Wednesday, 20 October 2010

Students saved from science cuts?

The ‘Science is Vital’ campaign has successfully saved students from the worst of proposed science cuts. However this victory is not the end of the story and there is still a major risk of a “brain drain” of UK science graduates.

The recent Spending Review has announced that the science budget will be frozen at £4.6bn. This was despite a proposal of a 25% cut for all funding commitments of The UK department for Business, Innovation and Skills (BIS) which supports universities as well as science.

The ring-fenced budget includes £1bn for university research through the Higher Education Innovation Funding Council for England. BIS has announced “the government will ensure the UK remains a world leader in science and research.”

The Campaign for Science and Engineering (CaSE) launched a sustained lobbying campaign to influence the government’s spending announcements. The ‘Science is Vital’ message was clear: science cuts would create “long term and irreversible damage.”

Committee members including Dr Jenny Rohn from UCL and Imran Khan (CaSE) organised a spectacular rally in central London with over 2,000 marching scientists and the public; a lobby in parliament, and a petition with 35,995 signatories so far.

The key message that science cuts would create “long term and irreversible damage” was echoed by key supporters such as Sir Patrick Moore “If we cut funds for science we’ll be shooting ourselves in the foot.”

However although the worst of the science cuts have been avoided by successful lobbying, the actual money available will result in real term cuts of about 10%. Savings of £324m will still need to be found yet it is argued that there is “no fat to cut.”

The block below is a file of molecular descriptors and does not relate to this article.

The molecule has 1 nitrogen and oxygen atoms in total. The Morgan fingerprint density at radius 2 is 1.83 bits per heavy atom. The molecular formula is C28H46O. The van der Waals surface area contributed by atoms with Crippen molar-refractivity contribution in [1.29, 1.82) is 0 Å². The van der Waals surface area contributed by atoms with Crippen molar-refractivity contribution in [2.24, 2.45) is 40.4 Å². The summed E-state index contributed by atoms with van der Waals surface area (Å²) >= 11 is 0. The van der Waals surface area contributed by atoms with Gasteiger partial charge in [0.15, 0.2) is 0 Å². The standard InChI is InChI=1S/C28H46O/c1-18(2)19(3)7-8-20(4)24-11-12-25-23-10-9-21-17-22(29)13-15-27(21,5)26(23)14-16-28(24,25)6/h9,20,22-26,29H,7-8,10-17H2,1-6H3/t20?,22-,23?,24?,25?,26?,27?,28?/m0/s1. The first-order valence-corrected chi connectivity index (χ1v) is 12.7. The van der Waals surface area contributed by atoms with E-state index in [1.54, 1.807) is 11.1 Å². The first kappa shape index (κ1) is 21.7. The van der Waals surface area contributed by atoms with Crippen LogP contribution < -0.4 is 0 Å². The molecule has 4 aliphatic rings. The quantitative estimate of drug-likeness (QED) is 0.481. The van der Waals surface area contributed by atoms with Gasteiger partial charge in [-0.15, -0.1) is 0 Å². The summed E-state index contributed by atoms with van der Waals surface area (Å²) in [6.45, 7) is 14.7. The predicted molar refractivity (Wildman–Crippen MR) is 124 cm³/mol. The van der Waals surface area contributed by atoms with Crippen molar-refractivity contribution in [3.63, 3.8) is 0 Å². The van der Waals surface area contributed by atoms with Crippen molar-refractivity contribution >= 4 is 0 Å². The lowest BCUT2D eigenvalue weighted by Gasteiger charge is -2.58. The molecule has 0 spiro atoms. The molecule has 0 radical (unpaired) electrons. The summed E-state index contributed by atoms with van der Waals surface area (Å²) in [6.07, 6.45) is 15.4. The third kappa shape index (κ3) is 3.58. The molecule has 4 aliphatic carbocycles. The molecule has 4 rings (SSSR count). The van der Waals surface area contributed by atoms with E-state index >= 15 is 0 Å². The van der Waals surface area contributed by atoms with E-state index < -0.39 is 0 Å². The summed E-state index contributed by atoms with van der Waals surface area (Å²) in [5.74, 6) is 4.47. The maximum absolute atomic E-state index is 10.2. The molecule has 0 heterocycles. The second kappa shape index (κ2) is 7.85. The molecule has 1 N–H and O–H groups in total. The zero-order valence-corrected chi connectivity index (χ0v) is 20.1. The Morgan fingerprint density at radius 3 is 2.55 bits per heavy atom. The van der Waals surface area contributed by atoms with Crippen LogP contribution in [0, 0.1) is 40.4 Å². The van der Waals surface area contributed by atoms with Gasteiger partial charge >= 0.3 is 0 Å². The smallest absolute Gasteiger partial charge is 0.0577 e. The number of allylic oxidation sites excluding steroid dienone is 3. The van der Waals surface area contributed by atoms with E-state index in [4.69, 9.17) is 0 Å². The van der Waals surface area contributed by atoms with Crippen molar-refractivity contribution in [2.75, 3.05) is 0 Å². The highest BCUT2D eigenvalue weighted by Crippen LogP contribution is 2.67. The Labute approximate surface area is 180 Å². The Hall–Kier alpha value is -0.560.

CaSE released this response “A 10% cut over four years is significant, especially at a time when our competitors like the US and Germany are having real-terms increases – but today saw an important ‘statement of intent’ from the coalition.”

The UK is currently listed 15th in the world in terms of the proportion of GDP spent on R&D. This relatively low investment contrasts with the fact that the UK is home to 29 of the world’s top 200 Universities, including three of the top ten.

This lack of funding for science results in many science graduates moving abroad in what has been described as a “brain drain”. Yet these talented individuals are vital for the UK to remain a world leader in science and innovation.

This is unlikely to change without an increase in funding for science as opposed to a real term cut. John Krebs, the chair of the House of Lords science and technology committee wrote to the science minister David Willetts to warn against this threat.

The letter said that several leading researchers had already lost scientists to overseas universities and warned that a cut in funding, while other countries increased their scientific spend, would raise "significant risks" to the UK's scientific research base.

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